The online realm is a rather fluid and exciting space at the moment. Companies large and small are chopping, changing and innovating in the quest to find the most effective model and close the gap between eyeball numbers and ad dollars. And MSN, with its parent company ninemsn, is set to embark on some big changes, with a new corporate umbrella brand called Mi9 that will encompass all of its brands, new ad exchange technology that basically creates a stock-market for online inventory, an increased focus on behaviourial targeting and a renewed effort to bump up online news numbers with a portal overhaul. MSN head honcho and IABNZ chair Liz Fraser says MSN is moving to cement its position as a local heavyweight in New Zealand’s online media market with the launch of Microsoft Advertising Exchange, a new piece of technology that allows real-time bidding (RTB) for advertisers with a pre-existing technological relationship in place (at this time New Zealand partner agencies joining the exchange include Ikon, OmnicomMediaGroup, Vivaki and Aegis).
“Trading targeted impressions in real-time, based on real insights and data, about individual browsers, is very powerful,” she says. “The right message to the right consumer at the right time for a market price.”
Fraser says it’s not really competing with the ad networks like AdHub, 3DI and TPN and says it’s aiming to take on Google’s Double Click Ad Exchange by selling the inventory, including display inventory across Windows Live, under the Mi9 umbrella (in addition to msn.co.nz and Windows Live Hotmail, and Messenger, it comprises more than 40 brands including Bing, Skype, Xbox, MSDR performance advertising network, and large third-party sites, including Ticketek, Hoyts, Menumania and Everybody).
She says the inventory pool will grow to include msn.co.nz, msn network partners, and other premium local online publishers.
“Third-party premium inventory is a key part of the Microsoft Advertising Exchange strategy. The bigger the premium inventory pool the greater the opportunity for advertisers to reach their desired audience and drive better ROI … Our aim is to be the largest local source of premium inventory in the RTB landscape. Besides our own publishing properties, we will partner other high quality inventory sources. But we have to offer brand safety, so publisher inclusion isn’t automatic.”
There is some contention over the auction process and what that means for publishers. Some industry pundits believe ad exchanges reduce CPM rates and online inventory yields, but Fraser says overseas experience shows publishers achieving higher yields on their inventory and agencies and advertisers recording improved return-on-investment on their campaigns.
“It’s important to understand yield management in the context of Ad Exchanges,” she says. “RTB is designed to elicit the highest bid on an impression-by-impression basis. Views about downward price pressure stem from earlier incarnations of exchanges that lacked RTB. We also layer intelligent price flooring and yield management features, using insights from our network and other advertising assets to drive higher yield for publishers.”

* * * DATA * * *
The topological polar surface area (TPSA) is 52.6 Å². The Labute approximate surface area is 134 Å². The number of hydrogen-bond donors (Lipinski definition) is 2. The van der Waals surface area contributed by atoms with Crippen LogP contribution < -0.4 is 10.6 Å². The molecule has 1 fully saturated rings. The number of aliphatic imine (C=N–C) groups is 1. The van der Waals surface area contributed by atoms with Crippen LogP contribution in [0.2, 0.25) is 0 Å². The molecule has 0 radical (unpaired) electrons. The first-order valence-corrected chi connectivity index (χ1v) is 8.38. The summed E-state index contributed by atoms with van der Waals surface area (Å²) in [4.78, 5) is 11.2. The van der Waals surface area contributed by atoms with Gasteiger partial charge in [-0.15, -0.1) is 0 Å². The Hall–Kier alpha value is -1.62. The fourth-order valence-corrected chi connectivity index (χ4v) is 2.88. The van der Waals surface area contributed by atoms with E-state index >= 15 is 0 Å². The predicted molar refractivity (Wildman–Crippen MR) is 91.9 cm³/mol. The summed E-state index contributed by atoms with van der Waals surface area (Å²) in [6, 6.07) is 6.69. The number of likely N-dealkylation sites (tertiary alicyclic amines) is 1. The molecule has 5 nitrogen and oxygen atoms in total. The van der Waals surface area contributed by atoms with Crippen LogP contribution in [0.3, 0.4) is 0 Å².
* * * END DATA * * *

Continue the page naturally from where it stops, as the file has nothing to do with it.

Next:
Given New Zealand’s relatively smaller percentage of ad expenditure online compared to US and European markets, Fraser expected relatively slower uptake of RTB.
“New Zealand has over 2 million online users and today generates approximately $300 million online ad revenue. In terms of the revenue to audience ratio, New Zealand lags behind other global markets. We think Microsoft Advertising Exchange [which was rolled out in the UK, the Netherlands, and Australia earlier this year]will be a catalyst for rapid growth.”
MSN is also set to launch its Microsoft Media Network (MMN), a new advertising platform offering 16,000 behavioural targeting segments. MMN will sell inventory (both from MSN sites and third party publishers, including competitors) to advertisers, who can buy online advertising based on past audience behaviour.
“The right content pulls a crowd, but publishers want data that offers a more vivid picture of target audiences. More than knowing the kind of people they’re talking to, advertisers want a current picture showing what people are doing online, so they can target more receptive eyeballs and improve performance. Behavioural targeting is the way to do it.”
The other big shift for MSN is in the fight for eyeballs, with MSN adding new partners and local production to its news offering.
If you listen to Nielsen’s market intelligence figures, the top five sites in terms of average daily UBs for domestic audience are TradeMe, Yahoo, Stuff, MSN and nzherald.co.nz (unlike Yahoo, Fraser says MSN’s figures don’t include email). But according to Comscore, MSN New Zealand reaches a unique audience of 2.5 million (or 85 per cent) of New Zealand’s total online audience (Fraser says the fact that Internet Explorer users have msn.co.nz as their homepage doesn’t make much of a difference).
The news portal, which launches in December, will include an expanded team of eight MSN news producers and a freshly minted partnership with Australia’s news service AAP, which set up a NZ outpost when NZPA departed. This relationship effectively replaces its relationship with nzherald.co.nz (nzherald links took MSN news visitors—approximately 200,000 UBs per month—to a MSN/nzherald co-branded website).
Fraser says there will also be a broader cross section of international news from MSN New Zealand partners ninemsn and MSN worldwide and a partnership with TVNZ for video news continues.